government and experts at University of
    Wisconsin)
  • Initiative
  • Referendum
  • Recall
  • Seventeenth Amendment (1913)

Robert M. LaFollette, Wisconsin Governor 1900-06
12
Direct Election Of Senators
  • Before 1913, each states legislature had chosen
    U.S. senators. To force senators to be more
    responsive to the public, Progressives pushed for
    the popular election of senators.
  • As a result, Congress passed the 17th Amendment
    in 1913.

13
STATE SOCIAL REFORMS
  • professional social workers
  • settlement houses - education, culture, day care
  • child labor laws
  • Enable education advancement for working class
    children

14
STATE SOCIAL REFORMS
  • workplace labor reforms
  • eight-hour work day
  • improved safety health conditions in factories
  • workers compensation laws
  • minimum wage laws
  • unionization
  • child labor laws

Triangle Shirtwaist Factory Fire, 1913
15
State Social Reform Child Labor
Breaker Boys Pennsylvania, 1911
Child Laborers in Indiana Glass Works, Midnight,
Indiana. 1908
Shrimp pickers in Peerless Oyster Co. Bay St.
Louis, Miss., March 3, 1911
Child Laborer, Newberry, S.C. 1908
16
Settlement Houses
  • Settlement Houses
  • Hull-House Jane Addams

Jane Addams (1905)
Hull-House Complex in 1906
17
Promote Moral Development
  • Some reformers felt that the answer to societys
    problems was personal behavior. They proposed
    such reforms as prohibition.

18
TEMPERANCE
  • Groups wishing to ban alcohol
  • Womens Christian Temperance Union (WCTU)
  • Anti-Saloon League

Frances Willard (1838-98), leader of the WCTU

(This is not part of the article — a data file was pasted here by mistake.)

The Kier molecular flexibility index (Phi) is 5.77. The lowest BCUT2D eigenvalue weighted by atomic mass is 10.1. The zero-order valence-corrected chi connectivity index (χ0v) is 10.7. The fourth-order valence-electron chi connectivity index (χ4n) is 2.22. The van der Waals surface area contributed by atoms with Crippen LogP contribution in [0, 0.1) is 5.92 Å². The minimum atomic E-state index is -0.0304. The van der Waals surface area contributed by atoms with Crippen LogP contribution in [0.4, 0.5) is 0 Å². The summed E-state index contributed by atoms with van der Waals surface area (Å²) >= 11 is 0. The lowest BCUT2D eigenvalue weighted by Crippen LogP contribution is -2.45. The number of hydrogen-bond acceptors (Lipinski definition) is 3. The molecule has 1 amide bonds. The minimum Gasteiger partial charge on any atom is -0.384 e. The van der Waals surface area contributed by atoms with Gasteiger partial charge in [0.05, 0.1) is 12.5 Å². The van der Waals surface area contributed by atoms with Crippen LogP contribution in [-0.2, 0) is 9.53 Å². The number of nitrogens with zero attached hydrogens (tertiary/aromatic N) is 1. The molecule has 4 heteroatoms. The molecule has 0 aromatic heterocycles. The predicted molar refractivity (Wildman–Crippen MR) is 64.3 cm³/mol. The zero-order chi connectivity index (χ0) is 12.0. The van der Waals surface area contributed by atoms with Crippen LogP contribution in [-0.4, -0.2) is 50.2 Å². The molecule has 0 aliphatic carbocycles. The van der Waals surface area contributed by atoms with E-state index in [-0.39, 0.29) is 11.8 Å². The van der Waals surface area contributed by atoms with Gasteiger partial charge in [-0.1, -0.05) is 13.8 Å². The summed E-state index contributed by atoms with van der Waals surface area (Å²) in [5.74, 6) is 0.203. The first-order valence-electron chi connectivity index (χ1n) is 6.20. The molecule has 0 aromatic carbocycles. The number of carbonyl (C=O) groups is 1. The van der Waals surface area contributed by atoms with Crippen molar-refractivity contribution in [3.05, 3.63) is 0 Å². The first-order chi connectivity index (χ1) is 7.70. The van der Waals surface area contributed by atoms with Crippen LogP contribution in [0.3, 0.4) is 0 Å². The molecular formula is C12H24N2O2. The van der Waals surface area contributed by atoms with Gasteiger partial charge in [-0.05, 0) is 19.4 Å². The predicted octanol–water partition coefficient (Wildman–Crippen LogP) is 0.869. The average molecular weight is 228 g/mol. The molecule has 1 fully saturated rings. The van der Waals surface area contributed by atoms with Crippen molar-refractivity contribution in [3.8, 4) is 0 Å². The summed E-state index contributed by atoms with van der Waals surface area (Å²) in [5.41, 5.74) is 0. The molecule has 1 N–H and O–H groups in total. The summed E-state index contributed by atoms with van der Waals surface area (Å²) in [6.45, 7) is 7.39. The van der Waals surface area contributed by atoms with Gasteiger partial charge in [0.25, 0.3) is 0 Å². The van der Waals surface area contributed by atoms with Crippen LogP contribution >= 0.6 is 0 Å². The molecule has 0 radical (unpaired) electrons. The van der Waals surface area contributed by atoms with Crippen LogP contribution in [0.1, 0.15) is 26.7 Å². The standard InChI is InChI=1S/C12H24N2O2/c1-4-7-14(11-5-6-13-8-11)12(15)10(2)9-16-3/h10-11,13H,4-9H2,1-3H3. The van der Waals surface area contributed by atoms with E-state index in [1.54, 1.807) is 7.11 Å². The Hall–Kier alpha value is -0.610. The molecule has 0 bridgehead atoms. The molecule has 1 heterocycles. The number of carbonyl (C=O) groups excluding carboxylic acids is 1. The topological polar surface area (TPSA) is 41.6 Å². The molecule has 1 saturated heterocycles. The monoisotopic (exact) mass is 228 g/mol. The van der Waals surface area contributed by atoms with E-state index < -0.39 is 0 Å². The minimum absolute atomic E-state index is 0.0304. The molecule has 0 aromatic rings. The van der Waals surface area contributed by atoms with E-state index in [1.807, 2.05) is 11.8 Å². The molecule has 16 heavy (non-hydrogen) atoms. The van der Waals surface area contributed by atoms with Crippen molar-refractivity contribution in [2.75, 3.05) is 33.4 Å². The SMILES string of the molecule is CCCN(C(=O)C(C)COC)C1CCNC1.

Anti-Saloon League Campaign, Dayton
19
TEMPERANCE PROHIBITION
  • Eighteenth Amendment

Prohibition on the Eve of the 18th Amendment, 1919
20
SOCIALISM
  • ALTERNATIVES

21
Economic Reform
  • The Panic of 1893 prompted some Americans to
    question the capitalist economic system.
  • As a result, some workers embraced socialism.
    Eugene Debs organized the American Socialist
    Party in 1901.

Debs encouraged workers to reject American
capitalism
22
SOCIALISM
  • Industrial Workers of the World (IWW or
    Wobblies)

Socialists parade, May Day, 1910
Eugene V. Debs
23
NATIONAL REFORM
  • Roosevelt, Taft Wilson as Progressive presidents

24
ESSENTIAL QUESTION
  • How effective were Progressive Era reformers and
    the federal government in bringing about reform
    at the national level in the period 1900-1920?

25
Assassination of President McKinley, Sept 6, 1901
26
Theodore Roosevelt the accidental
President Republican (1901-1909)
(The New-York Historical Society)
27
Roosevelts Square Deal